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6  |  The Not Fun
Darryl B. , 6/4/2005 10:34:22 PM
Once computers started becoming affordable and were getting into the homes in the 1980s, being much more powerful than a lot of the games-only consoles at the time, computer gaming worlds were far more complex than pretty much anything you could get on an Atari 2600, Odyssey2 or even an Intellivision cartridge. Enigmatic platformers were becoming common, with games like Aztec and even Montezuma's Revenge (no, I'm talking about a curse, not toilet humor here, ok?) only gave you a few variables and several rooms, but it was tricky to figure out how to get to the next level on the latter for a while for people who were new to the game. (Aztec, on the other hand, was just a much bigger game.)

However, once you got to the more powerful systems like the Colecovision, some of the more complex games like The Heist were able to be ported to the console world after all.

Due to having a ton of rooms (90, plus over 50 more for the Apple version) and puzzles to figure out how to make it to the next level and all, that's the only reason why this game got a 6 from me; other than that, the game's just not fun at all, and deserves a lower rating. But like trying to figure out if it was Col. Mustard with the grenade launcher in the library or Paris Hilton with the guillotine in the Hilton hotel (that's if Clue were to ever be updated), I'll explain...

This game follows the exploits of a super agent named Graham Crackers (ugh...who writes these things?) who must locate a secret microfilm in order to win the game (which I assume that means the game has an ending, which I never got to). You must make your way through floors of a museum by dodging and jumping over traps and all and collecting all the paintings in the building, hoping that one of them will contain that microfilm. (Talk about a needle in a haystack, due to tons of paintings everywhere.)

I never could put my finger on exactly why this game wasn't fun, but here's a theory: in Pitfall for various gaming and computer platforms in the 80s, there were screens that you ran through that didn't have many obstacles in them, like rolling logs, stationary fires or snakes (the latter two could still kill you, though, if you didn't time your jump right) or holes to fall through in the ground. I didn't mind the screens too much -- especially since they were usually just preludes to a more difficult screen, like the crocodiles (or alligators, or whatever...crocigators", as a friend of mine called them) -- but my sister would watch me play and say "these screens are kind of BORING".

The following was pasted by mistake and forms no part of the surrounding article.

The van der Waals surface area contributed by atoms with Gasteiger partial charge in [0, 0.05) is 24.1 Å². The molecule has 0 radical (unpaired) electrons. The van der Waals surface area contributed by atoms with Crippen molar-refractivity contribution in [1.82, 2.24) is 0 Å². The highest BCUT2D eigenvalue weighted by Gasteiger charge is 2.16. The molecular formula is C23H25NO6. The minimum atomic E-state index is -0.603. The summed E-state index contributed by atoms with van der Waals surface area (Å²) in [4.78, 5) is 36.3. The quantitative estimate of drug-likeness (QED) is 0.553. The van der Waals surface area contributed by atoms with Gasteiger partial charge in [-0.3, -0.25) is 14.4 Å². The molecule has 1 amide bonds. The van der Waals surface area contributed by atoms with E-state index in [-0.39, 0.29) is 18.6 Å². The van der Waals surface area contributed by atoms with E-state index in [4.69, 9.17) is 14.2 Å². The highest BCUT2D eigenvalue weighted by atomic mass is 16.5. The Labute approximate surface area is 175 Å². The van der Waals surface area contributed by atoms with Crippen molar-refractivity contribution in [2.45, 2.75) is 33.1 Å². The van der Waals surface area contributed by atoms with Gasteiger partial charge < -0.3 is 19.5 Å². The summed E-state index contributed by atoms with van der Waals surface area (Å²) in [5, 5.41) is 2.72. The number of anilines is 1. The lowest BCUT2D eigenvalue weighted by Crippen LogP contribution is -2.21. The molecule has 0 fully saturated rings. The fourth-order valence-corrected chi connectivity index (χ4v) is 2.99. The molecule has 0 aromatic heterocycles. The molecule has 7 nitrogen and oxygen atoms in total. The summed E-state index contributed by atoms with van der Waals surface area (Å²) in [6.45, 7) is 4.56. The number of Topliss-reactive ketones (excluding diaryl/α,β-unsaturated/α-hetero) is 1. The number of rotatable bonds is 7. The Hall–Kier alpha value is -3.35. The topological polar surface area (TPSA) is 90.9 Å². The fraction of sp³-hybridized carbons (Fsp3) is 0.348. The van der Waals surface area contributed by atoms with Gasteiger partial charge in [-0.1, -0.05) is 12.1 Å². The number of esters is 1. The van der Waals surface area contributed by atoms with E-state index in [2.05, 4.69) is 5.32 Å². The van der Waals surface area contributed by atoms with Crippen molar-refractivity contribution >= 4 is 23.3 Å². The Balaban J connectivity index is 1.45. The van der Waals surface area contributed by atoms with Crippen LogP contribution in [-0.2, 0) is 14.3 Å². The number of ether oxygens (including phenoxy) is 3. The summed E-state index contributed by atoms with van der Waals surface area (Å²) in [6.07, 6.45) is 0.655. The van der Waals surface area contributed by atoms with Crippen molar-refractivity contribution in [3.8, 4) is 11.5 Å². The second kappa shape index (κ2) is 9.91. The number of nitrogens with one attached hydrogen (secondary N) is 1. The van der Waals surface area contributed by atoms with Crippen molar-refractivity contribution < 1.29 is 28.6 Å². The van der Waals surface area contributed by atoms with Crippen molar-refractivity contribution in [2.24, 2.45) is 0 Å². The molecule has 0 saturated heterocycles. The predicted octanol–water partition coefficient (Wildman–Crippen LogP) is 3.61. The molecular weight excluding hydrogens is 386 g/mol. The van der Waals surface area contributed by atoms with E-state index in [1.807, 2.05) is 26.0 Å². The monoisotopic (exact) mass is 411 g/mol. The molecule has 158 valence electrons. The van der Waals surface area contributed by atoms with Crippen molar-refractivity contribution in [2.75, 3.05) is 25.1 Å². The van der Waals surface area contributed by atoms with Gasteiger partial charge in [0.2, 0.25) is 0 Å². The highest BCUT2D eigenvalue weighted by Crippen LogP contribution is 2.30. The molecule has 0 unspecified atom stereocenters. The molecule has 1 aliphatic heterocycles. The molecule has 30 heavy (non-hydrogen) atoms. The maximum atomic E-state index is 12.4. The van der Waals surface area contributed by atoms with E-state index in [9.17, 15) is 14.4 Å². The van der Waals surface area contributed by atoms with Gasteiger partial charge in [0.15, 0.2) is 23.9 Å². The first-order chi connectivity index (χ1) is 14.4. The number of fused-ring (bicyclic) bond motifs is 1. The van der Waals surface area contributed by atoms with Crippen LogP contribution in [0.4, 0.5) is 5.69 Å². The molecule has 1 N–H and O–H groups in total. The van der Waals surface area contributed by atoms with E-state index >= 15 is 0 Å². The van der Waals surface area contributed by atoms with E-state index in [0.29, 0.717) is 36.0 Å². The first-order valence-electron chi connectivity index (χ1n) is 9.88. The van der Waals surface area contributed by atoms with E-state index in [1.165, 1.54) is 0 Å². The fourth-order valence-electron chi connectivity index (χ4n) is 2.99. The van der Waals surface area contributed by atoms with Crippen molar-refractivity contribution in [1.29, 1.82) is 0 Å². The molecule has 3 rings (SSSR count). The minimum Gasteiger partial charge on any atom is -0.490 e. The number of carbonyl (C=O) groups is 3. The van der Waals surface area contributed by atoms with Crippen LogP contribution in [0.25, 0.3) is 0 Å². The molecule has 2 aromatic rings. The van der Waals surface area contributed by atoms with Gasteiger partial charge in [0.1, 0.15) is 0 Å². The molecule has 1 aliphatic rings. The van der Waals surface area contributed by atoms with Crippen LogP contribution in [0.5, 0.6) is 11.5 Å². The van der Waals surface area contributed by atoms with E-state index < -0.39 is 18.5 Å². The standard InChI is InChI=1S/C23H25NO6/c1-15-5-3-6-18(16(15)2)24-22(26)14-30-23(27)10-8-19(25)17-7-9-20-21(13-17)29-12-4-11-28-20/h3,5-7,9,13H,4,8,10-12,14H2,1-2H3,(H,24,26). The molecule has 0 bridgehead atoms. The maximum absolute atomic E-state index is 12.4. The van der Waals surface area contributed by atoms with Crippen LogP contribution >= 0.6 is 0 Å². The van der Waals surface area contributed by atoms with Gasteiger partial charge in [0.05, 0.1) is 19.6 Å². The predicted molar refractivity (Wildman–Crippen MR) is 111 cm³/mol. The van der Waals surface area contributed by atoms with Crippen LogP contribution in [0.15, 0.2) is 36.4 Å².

Well, maybe that's what makes The Heist not fun: all you collect are paintings; there's no multiple types of treasures, like Pitfall's money bag, the silver bar, or the most expensive treasures of them all, the gold bars and the coveted diamond ring. So there's no thrill once you reach a screen that has one of those sought-after jewels there.

Also, most of the time the only adversary you get are these ground-roving robots ("sweeper drones", I think) that usually all you have to do to avoid them is just jump over them; whee. (They look like these robotic vacuum cleaners that I've been hearing about in the last year or two as well, so they're not even that great to look at, as you can probably imagine.) You might as well just be jumping over a suitcase or something (that just happens to be rolling around on the floor and kills you upon contact, I mean). There are also falling boxes and floors that, if you fall from too much of a height, will kill you (which is pretty standard among most games), among a few other obstacles, but it's mostly the floor-roving robots that are present in the game though, plus that ever-present timer ticking down to complete a level.

After all, my friend Steve, who bought this, didn't think it was very fun, neither did I (obviously), and neither did his (at the time) next door neighbor Martin. Three out of three -- and all of us being different people -- is pretty bad. So Steve returned the game; hey, you can't return the game if you didn't LIKE it, so how'd you do it? "Told them it didn't work", he said. Idiot. Oh well, it worked though, and hopefully he bought a better game than this in return (which I don't recall if he did or not).

However, this game might still be worthwhile in picking up, as it provides a bit of a challenge, and it was a bit original back in the day, due to it being one of the early platformers and all the rooms it has and all, not to mention the museum is a front for a terrorist organization; an evil museum in a video game, who knew?! Just don't spend too much for it, if you can; I think this game's probably fairly rare, but I can't say for sure, so it might cost a fair amount (I'm not really familiar with the Colecovision market myself; Vectrex and 2600, sure, but Coleco? Naaaah).

Just try to resist the urge to crushing it into (graham) crackers if it gets too annoying, though. 6 out of 10

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